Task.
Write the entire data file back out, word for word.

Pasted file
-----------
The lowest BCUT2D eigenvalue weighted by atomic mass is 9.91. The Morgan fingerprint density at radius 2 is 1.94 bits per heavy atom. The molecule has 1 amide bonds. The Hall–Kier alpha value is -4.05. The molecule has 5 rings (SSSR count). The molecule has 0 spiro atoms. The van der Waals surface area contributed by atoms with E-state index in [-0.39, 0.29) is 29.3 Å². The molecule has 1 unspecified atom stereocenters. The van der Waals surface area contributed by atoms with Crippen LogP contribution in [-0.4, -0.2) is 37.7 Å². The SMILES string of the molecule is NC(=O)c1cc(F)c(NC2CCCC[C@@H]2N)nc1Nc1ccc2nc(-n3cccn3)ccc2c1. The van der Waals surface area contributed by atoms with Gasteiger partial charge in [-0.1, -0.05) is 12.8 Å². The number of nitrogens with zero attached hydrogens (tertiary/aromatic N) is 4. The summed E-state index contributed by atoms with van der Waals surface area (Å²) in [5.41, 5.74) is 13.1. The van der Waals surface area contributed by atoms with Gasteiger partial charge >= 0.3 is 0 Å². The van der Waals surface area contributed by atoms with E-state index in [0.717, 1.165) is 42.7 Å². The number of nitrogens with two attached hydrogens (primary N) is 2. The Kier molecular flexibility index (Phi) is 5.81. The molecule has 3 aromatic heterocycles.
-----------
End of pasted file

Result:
The lowest BCUT2D eigenvalue weighted by atomic mass is 9.91. The Morgan fingerprint density at radius 2 is 1.94 bits per heavy atom. The molecule has 1 amide bonds. The Hall–Kier alpha value is -4.05. The molecule has 5 rings (SSSR count). The molecule has 0 spiro atoms. The van der Waals surface area contributed by atoms with E-state index in [-0.39, 0.29) is 29.3 Å². The molecule has 1 unspecified atom stereocenters. The van der Waals surface area contributed by atoms with Crippen LogP contribution in [-0.4, -0.2) is 37.7 Å². The SMILES string of the molecule is NC(=O)c1cc(F)c(NC2CCCC[C@@H]2N)nc1Nc1ccc2nc(-n3cccn3)ccc2c1. The van der Waals surface area contributed by atoms with Gasteiger partial charge in [-0.1, -0.05) is 12.8 Å². The number of nitrogens with zero attached hydrogens (tertiary/aromatic N) is 4. The summed E-state index contributed by atoms with van der Waals surface area (Å²) in [5.41, 5.74) is 13.1. The van der Waals surface area contributed by atoms with Gasteiger partial charge >= 0.3 is 0 Å². The van der Waals surface area contributed by atoms with E-state index in [0.717, 1.165) is 42.7 Å². The number of nitrogens with two attached hydrogens (primary N) is 2. The Kier molecular flexibility index (Phi) is 5.81. The molecule has 3 aromatic heterocycles.